Abdominal computed tomography scan demonstrated multifocal fluid collections throughout the abdomen and pelvis, localized mainly on the right side. An enlarged psoas muscle, intramuscular hematomas in the right iliopsoas, and a paravertebral muscle with active bleeding were noted. Multiple calcifications within the pancreas and atrophy of the pancreatic parenchyma suggested chronic pancreatitis. The spleen, liver, and gall bladder appeared normal. Angiography of the abdominal arteries demonstrated suspicious extravasation from a right lumbar artery. Gelfoam embolization of the right second and third lumbar arteries was performed. The patient was immediately treated with recombinant FVIIa (90 IU/kg every 6 to 8 h; NovoSeven) for 2 days because of active bleeding. The FVIII level was 2%, and the titer of FVIII inhibitor was 14.6 Bethesda units (BU)/mL. The levels of FIX (121%), FXI (90%), and FXII (94%) were all within normal ranges. The patient was treated with oral prednisolone (30 mg/d) and azathioprine (150 mg/d) to eradicate the autoantibody. The tests for anti-nuclear antibody, lupus anticoagulant, hepatitis B virus surface antigen, hepatitis C virus antibody, and human immunodeficiency virus antigen and antibody were all negative, with the exception of anti-Ro antibody (3+). After 2 days of immunosuppressive treatment, the patient's flank pain and hematuria resolved and, 2 weeks later, the hematoma disappeared. On the 45th hospital day, the patient was discharged on oral prednisolone (20 mg/d) and azathioprine (150 mg/d), without further complications. The prednisolone treatment was discontinued approximately 6 months later. The patient's APTT normalized; her FVIII level reached the upper 50%, and the inhibitor was undetectable (Fig. 1).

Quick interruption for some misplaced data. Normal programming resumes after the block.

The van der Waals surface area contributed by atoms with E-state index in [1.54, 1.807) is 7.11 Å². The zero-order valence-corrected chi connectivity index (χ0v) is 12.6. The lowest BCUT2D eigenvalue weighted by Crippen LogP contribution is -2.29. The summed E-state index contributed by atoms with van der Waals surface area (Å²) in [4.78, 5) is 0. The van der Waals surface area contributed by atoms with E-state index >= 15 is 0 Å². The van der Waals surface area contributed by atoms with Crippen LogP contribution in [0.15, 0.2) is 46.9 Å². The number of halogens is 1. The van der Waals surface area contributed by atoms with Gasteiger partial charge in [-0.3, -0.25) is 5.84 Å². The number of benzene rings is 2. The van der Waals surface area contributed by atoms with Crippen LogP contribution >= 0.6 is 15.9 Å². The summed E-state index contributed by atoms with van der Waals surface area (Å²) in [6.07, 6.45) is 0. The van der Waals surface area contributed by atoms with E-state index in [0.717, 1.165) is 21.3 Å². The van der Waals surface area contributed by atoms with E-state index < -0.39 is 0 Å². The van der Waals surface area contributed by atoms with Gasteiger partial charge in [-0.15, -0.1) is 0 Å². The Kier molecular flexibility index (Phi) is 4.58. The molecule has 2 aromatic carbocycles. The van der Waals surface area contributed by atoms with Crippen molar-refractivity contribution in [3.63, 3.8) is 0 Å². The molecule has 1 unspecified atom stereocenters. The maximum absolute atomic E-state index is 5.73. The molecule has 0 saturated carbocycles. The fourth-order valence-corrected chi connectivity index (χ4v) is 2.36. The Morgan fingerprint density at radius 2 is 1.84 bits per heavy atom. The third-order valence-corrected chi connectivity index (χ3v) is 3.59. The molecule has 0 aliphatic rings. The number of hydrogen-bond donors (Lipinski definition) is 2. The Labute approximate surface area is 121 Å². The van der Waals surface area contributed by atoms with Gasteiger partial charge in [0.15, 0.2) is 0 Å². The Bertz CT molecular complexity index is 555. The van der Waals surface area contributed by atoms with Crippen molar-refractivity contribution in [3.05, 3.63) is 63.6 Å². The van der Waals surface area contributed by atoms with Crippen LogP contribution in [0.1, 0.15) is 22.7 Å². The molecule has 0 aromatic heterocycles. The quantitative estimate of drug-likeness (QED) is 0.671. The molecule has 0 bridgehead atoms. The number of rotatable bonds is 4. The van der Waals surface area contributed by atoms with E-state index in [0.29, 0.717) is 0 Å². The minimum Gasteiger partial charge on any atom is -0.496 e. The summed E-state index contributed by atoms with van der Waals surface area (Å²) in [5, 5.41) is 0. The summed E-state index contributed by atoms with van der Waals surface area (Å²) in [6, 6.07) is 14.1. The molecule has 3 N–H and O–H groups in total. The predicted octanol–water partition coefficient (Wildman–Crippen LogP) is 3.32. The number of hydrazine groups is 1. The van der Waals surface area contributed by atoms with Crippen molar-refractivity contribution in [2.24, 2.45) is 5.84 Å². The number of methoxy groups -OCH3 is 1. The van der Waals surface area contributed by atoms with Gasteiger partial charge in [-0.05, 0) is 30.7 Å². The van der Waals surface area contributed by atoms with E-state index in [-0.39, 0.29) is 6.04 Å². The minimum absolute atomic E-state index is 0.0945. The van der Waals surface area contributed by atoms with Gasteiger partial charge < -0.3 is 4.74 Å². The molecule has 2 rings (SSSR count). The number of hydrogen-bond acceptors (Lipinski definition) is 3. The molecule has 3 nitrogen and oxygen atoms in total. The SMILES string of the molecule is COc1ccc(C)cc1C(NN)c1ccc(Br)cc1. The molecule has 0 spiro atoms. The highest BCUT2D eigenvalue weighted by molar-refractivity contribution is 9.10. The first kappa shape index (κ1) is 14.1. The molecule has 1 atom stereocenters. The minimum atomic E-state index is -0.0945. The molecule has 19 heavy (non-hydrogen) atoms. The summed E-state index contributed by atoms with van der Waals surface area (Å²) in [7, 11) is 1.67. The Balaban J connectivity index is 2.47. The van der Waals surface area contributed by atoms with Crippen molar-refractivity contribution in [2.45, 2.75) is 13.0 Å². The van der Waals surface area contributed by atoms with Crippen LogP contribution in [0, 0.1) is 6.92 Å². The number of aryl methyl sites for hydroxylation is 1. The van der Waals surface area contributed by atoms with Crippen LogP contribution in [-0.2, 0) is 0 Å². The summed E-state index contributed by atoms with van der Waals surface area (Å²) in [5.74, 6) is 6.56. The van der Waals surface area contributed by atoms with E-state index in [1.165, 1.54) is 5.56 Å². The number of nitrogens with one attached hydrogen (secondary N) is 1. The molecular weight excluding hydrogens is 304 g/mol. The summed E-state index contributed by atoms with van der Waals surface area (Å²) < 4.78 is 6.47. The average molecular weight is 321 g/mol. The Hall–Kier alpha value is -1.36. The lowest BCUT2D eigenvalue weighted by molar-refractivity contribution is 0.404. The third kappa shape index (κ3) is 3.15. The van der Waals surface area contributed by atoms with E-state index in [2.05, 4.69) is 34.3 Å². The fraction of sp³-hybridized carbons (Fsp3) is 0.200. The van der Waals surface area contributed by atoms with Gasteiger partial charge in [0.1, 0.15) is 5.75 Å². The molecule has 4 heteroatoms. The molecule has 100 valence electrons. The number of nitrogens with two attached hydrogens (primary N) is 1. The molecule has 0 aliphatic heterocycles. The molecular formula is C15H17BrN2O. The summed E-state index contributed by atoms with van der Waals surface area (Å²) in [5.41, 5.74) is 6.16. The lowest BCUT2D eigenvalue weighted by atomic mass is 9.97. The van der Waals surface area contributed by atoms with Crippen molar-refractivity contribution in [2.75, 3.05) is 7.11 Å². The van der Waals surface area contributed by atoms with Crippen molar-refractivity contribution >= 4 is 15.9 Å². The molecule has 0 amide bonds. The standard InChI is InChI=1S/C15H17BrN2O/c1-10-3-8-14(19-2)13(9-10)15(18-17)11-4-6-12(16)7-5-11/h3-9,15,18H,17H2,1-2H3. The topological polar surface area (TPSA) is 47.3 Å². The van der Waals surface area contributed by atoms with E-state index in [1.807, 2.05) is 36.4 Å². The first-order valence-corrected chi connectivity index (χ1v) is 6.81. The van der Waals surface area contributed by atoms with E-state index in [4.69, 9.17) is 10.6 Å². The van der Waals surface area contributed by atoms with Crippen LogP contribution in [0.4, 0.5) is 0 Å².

APTT waveform analysis (MDA series; Organon, Technika) of the patient's plasma showed a delayed clotting pattern compared to normal pooled plasma (Fig. 2). Thrombin generation assay (Thermo Fisher Scientific, Waltham, MA, USA) showed decreased production of thrombin in the patient's plasma compared to normal plasma. Virtually no hemostatic effect occurred after the infusion of plasma. Slight improvement in the waveform analysis, but not in the thrombin generation test, was noted (not shown). Enzyme-linked immunosorbent assay demonstrated that the patient's antibody belonged to the immunoglobulin (Ig) G4 subclass. Immunoblotting assays demonstrated that the light chain (A3/C1/C2 domain) of FVIII is the binding region of the autoantibody (Figs. 3, 4).